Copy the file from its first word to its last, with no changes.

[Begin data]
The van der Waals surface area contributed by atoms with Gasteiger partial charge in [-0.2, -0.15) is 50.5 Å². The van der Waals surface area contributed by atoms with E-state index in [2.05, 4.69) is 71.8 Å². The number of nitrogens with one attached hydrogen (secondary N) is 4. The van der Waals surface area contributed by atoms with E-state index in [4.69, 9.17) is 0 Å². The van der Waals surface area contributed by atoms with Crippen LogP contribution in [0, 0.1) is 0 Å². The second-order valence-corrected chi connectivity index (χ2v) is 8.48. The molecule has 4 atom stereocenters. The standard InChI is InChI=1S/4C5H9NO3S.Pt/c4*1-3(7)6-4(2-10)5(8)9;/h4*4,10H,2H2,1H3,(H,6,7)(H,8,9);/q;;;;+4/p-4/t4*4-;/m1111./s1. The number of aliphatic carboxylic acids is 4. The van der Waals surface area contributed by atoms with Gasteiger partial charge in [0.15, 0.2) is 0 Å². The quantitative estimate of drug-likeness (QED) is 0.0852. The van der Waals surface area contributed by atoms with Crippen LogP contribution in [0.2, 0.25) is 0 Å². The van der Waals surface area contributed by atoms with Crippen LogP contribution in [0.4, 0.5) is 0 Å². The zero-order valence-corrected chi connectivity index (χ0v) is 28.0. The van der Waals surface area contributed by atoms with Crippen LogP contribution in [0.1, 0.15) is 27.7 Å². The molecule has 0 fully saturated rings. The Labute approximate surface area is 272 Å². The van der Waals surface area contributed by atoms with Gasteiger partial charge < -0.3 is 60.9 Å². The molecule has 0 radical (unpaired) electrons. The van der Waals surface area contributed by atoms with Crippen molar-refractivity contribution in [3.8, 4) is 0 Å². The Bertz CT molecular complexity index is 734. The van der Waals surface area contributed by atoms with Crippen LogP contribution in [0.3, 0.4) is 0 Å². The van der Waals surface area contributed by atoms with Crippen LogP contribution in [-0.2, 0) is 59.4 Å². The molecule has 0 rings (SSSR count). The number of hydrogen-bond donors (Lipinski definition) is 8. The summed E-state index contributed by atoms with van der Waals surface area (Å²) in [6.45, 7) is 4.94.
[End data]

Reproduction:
The van der Waals surface area contributed by atoms with Gasteiger partial charge in [-0.2, -0.15) is 50.5 Å². The van der Waals surface area contributed by atoms with E-state index in [2.05, 4.69) is 71.8 Å². The number of nitrogens with one attached hydrogen (secondary N) is 4. The van der Waals surface area contributed by atoms with E-state index in [4.69, 9.17) is 0 Å². The van der Waals surface area contributed by atoms with Crippen LogP contribution in [0, 0.1) is 0 Å². The second-order valence-corrected chi connectivity index (χ2v) is 8.48. The molecule has 4 atom stereocenters. The standard InChI is InChI=1S/4C5H9NO3S.Pt/c4*1-3(7)6-4(2-10)5(8)9;/h4*4,10H,2H2,1H3,(H,6,7)(H,8,9);/q;;;;+4/p-4/t4*4-;/m1111./s1. The number of aliphatic carboxylic acids is 4. The van der Waals surface area contributed by atoms with Gasteiger partial charge in [0.15, 0.2) is 0 Å². The quantitative estimate of drug-likeness (QED) is 0.0852. The van der Waals surface area contributed by atoms with Crippen LogP contribution in [0.2, 0.25) is 0 Å². The van der Waals surface area contributed by atoms with Crippen LogP contribution in [0.4, 0.5) is 0 Å². The zero-order valence-corrected chi connectivity index (χ0v) is 28.0. The van der Waals surface area contributed by atoms with Crippen LogP contribution in [0.1, 0.15) is 27.7 Å². The molecule has 0 fully saturated rings. The Labute approximate surface area is 272 Å². The van der Waals surface area contributed by atoms with Gasteiger partial charge < -0.3 is 60.9 Å². The molecule has 0 radical (unpaired) electrons. The van der Waals surface area contributed by atoms with Crippen molar-refractivity contribution in [3.8, 4) is 0 Å². The Bertz CT molecular complexity index is 734. The van der Waals surface area contributed by atoms with Crippen LogP contribution in [0.3, 0.4) is 0 Å². The van der Waals surface area contributed by atoms with Crippen LogP contribution in [-0.2, 0) is 59.4 Å². The molecule has 0 rings (SSSR count). The number of hydrogen-bond donors (Lipinski definition) is 8. The summed E-state index contributed by atoms with van der Waals surface area (Å²) in [6.45, 7) is 4.94.